Nearly 60 percent of the public blame China for Taiwan’s likely exclusion from this year’s World Health Assembly (WHA), with the majority saying the government should take a tougher line on the issue, according to an opinion poll released yesterday.
The monthly poll conducted by the Cross-Strait Policy Foundation found that 56.2 percent of respondents blamed China for Taiwan’s WHA exclusion, while 29.8 percent said the government is responsible.
Asked if the government should call an international news conference to seek WHA participation, 68.9 percent of respondents said yes, while 69 percent said an official delegation should visit Geneva, Switzerland, during the WHA meeting to lodge a formal complaint about Taiwan’s exclusion.
Asked if they believed the government had tried hard to seek WHA participation, 58.5 percent of respondents said yes, but 29 percent said it did not.
In terms of President Tsai Ing-wen’s (蔡英文) China policy, 67.7 percent of respondents said they agreed with her “new situation, new test paper and new model” stance, while 22.1 percent disagreed.
Tsai’s policy of maintaining the “status quo” across the Taiwan Strait is correct, 63.2 percent of respondents said, while 23.1 percent disagreed.
Asked about the so-called “1992 consensus,” 52 percent of respondents said it involves Taiwan accommodating Beijing’s “one China” principle, while 34.6 percent said the consensus allows room for “different interpretations” under the “one China” principle.
The “1992 consensus” refers to a tacit understanding between the Chinese Nationalist Party (KMT) and the Chinese Communist Party that both sides of the Taiwan Strait acknowledge there is “one China,” with each side having its own interpretation of what that means.
Then-KMT Legislator Su Chi (蘇起) said in February 2006 that he had made up the term in 2000, when he headed the Mainland Affairs Council.
Asked if they would accept the “1992 consensus” if it meant accepting the “one China” principle, 70 percent of respondents said they would not and 21.5 percent said they would.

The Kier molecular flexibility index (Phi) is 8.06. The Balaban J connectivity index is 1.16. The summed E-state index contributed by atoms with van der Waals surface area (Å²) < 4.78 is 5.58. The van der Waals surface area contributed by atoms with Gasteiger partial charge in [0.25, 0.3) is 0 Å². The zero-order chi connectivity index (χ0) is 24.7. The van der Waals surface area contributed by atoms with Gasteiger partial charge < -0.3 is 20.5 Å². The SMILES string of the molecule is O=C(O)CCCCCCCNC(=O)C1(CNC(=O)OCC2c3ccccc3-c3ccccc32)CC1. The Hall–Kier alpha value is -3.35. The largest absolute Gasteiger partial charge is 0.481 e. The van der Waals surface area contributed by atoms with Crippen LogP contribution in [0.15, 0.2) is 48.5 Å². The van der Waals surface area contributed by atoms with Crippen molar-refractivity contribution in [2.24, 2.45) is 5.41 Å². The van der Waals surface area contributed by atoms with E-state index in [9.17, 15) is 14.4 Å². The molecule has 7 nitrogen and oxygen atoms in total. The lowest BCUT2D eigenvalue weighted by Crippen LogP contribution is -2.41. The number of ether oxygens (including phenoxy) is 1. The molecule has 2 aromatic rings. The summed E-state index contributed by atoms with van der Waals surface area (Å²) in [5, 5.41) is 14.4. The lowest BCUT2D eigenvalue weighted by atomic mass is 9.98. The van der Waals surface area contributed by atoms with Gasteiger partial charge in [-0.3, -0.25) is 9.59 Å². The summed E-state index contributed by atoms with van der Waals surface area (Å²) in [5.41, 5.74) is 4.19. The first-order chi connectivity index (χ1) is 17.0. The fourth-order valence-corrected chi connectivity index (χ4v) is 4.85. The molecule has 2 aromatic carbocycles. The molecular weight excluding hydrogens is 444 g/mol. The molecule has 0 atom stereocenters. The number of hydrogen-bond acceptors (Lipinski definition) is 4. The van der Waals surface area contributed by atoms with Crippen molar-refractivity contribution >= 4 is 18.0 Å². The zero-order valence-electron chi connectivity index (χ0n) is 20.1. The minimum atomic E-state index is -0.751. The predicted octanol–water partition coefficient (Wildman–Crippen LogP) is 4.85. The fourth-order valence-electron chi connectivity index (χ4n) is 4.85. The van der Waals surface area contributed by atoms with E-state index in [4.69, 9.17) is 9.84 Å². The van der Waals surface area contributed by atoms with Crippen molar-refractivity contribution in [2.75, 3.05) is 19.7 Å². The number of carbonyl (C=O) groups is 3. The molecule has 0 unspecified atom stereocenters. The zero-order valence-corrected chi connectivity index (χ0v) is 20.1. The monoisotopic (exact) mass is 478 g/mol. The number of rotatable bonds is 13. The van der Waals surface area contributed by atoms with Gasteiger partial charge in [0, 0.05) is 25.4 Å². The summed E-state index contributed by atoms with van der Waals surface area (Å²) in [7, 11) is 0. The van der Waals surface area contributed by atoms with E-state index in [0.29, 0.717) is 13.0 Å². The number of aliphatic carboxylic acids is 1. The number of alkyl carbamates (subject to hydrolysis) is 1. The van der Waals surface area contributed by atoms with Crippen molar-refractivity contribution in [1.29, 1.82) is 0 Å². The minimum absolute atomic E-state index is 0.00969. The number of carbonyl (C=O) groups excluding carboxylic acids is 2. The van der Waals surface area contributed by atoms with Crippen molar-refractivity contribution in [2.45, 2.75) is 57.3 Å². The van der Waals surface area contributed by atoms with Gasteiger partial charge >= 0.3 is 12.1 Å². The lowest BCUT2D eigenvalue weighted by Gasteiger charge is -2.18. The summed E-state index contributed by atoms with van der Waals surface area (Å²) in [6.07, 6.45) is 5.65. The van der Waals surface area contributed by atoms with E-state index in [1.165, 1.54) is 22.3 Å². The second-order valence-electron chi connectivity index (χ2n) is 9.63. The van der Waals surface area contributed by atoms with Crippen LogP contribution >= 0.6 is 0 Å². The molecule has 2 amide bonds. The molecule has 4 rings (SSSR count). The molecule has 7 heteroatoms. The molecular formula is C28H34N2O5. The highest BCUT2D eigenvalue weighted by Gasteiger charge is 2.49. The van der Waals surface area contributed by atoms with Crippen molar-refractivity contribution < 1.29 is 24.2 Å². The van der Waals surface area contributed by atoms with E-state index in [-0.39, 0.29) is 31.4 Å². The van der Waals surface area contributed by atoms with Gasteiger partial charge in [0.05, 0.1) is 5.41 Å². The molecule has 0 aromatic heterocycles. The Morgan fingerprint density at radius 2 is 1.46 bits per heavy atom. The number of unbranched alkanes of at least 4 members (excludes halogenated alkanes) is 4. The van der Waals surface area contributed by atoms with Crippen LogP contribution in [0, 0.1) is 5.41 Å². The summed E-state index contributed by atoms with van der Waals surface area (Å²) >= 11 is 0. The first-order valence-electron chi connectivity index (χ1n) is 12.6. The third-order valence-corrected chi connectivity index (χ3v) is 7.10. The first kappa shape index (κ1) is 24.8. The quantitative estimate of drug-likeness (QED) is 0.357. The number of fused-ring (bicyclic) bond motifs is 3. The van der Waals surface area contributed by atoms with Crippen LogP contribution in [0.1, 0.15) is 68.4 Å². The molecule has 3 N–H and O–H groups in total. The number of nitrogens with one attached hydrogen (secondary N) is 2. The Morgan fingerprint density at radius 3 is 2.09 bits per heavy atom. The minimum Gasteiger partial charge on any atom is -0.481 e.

A clear majority said Taiwan should not accept the “1992 consensus” despite its diplomatic isolation (71.9 percent), while 16.4 percent said it should accept the consensus to seek international participation.
Even more feel Taiwan should not engage in “money diplomacy” to compete with China for diplomatic recognition (88.9 percent), while 7.2 percent said Taiwan should do so.
More than half of the respondents (58.4 percent) said Beijing has been provocative in its interactions with Taipei over the past year, but 23.7 percent said it was the other way around.
Meanwhile, Tsai has an approval rating of 55.9 percent and a disapproval rating of 38.5 percent, according to the poll. However, only 40.8 percent of the respondents said they were satisfied with her performance, while 54.8 percent were dissatisfied.
Democratic Progressive Party Legislator Lo Chih-cheng (羅致政) said that while the public approves of the policy direction of Tsai’s administration, they are not happy with the “pace, scale and determination” with which the policies are being carried out.
The government has not held a major news conference on the WHA issue and the only statements made by the Presidential Office and the Executive Yuan were press releases, suggesting a difference between public and government attitudes, Lo said.
“The ‘1992 consensus’ has no market in Taiwan if it denotes the ‘one China’ principle but eliminates room for ‘different interpretations,’” National Taiwan Normal University politics professor Fan Shih-ping (范世平) said.
“It is why former president Ma Ying-jeou’s (馬英九) administration failed to sell the ‘1992 consensus’ on a ‘different interpretations’ platform because Beijing and other countries have recognized the ‘1992 consensus’ as conditioned on the ‘one China’ principle,” Fan said.
While the Tsai administration has shown self-restraint in maintaining ties with China, Taiwan’s WHA exclusion should be understood as an outcome of the political infighting in Beijing, where hawkish factions are gaining ground, Fan said.
The Cross-Strait Policy Foundation poll was conducted on May 9 and May 10 and had 1,074 valid samples. It has a margin of error of 2.99 percentage points.
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